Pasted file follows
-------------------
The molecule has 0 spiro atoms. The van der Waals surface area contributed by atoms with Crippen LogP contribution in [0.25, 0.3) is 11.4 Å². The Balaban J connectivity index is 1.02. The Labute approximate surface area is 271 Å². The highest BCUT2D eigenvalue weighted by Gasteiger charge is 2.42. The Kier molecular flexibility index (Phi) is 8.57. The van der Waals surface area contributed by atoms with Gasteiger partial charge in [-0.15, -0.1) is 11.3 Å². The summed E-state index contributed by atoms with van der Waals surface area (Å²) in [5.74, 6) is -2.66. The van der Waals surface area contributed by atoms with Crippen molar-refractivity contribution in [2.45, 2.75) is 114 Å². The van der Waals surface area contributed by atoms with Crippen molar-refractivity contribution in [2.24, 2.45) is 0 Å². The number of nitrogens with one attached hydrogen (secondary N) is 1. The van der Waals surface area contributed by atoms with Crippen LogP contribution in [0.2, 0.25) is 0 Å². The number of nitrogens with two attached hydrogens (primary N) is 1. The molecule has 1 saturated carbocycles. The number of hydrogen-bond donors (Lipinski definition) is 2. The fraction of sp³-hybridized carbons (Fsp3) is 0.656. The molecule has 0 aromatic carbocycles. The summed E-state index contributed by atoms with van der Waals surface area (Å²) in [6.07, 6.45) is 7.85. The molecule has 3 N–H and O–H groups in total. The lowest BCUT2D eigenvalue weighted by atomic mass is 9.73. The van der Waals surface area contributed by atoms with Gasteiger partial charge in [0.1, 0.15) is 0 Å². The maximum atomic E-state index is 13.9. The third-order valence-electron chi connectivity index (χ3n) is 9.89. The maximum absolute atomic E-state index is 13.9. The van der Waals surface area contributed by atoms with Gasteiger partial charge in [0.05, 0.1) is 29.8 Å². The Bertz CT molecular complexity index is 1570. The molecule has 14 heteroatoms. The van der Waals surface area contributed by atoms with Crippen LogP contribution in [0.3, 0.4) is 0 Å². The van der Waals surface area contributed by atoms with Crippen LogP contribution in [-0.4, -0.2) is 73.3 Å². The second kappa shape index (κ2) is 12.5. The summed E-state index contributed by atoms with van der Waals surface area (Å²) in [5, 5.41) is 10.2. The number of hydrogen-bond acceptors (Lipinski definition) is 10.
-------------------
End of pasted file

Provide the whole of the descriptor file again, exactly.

The molecule has 0 spiro atoms. The van der Waals surface area contributed by atoms with Crippen LogP contribution in [0.25, 0.3) is 11.4 Å². The Balaban J connectivity index is 1.02. The Labute approximate surface area is 271 Å². The highest BCUT2D eigenvalue weighted by Gasteiger charge is 2.42. The Kier molecular flexibility index (Phi) is 8.57. The van der Waals surface area contributed by atoms with Gasteiger partial charge in [-0.15, -0.1) is 11.3 Å². The summed E-state index contributed by atoms with van der Waals surface area (Å²) in [5.74, 6) is -2.66. The van der Waals surface area contributed by atoms with Crippen molar-refractivity contribution in [2.45, 2.75) is 114 Å². The van der Waals surface area contributed by atoms with Crippen molar-refractivity contribution in [2.24, 2.45) is 0 Å². The number of nitrogens with one attached hydrogen (secondary N) is 1. The van der Waals surface area contributed by atoms with Crippen LogP contribution in [0.2, 0.25) is 0 Å². The number of nitrogens with two attached hydrogens (primary N) is 1. The molecule has 1 saturated carbocycles. The number of hydrogen-bond donors (Lipinski definition) is 2. The fraction of sp³-hybridized carbons (Fsp3) is 0.656. The molecule has 0 aromatic carbocycles. The summed E-state index contributed by atoms with van der Waals surface area (Å²) in [6.07, 6.45) is 7.85. The molecule has 3 N–H and O–H groups in total. The lowest BCUT2D eigenvalue weighted by atomic mass is 9.73. The van der Waals surface area contributed by atoms with Gasteiger partial charge in [0.1, 0.15) is 0 Å². The maximum atomic E-state index is 13.9. The third-order valence-electron chi connectivity index (χ3n) is 9.89. The maximum absolute atomic E-state index is 13.9. The van der Waals surface area contributed by atoms with Gasteiger partial charge in [0.05, 0.1) is 29.8 Å². The Bertz CT molecular complexity index is 1570. The molecule has 14 heteroatoms. The van der Waals surface area contributed by atoms with Crippen LogP contribution in [0.3, 0.4) is 0 Å². The van der Waals surface area contributed by atoms with Crippen LogP contribution in [-0.4, -0.2) is 73.3 Å². The second kappa shape index (κ2) is 12.5. The summed E-state index contributed by atoms with van der Waals surface area (Å²) in [5, 5.41) is 10.2. The number of hydrogen-bond acceptors (Lipinski definition) is 10.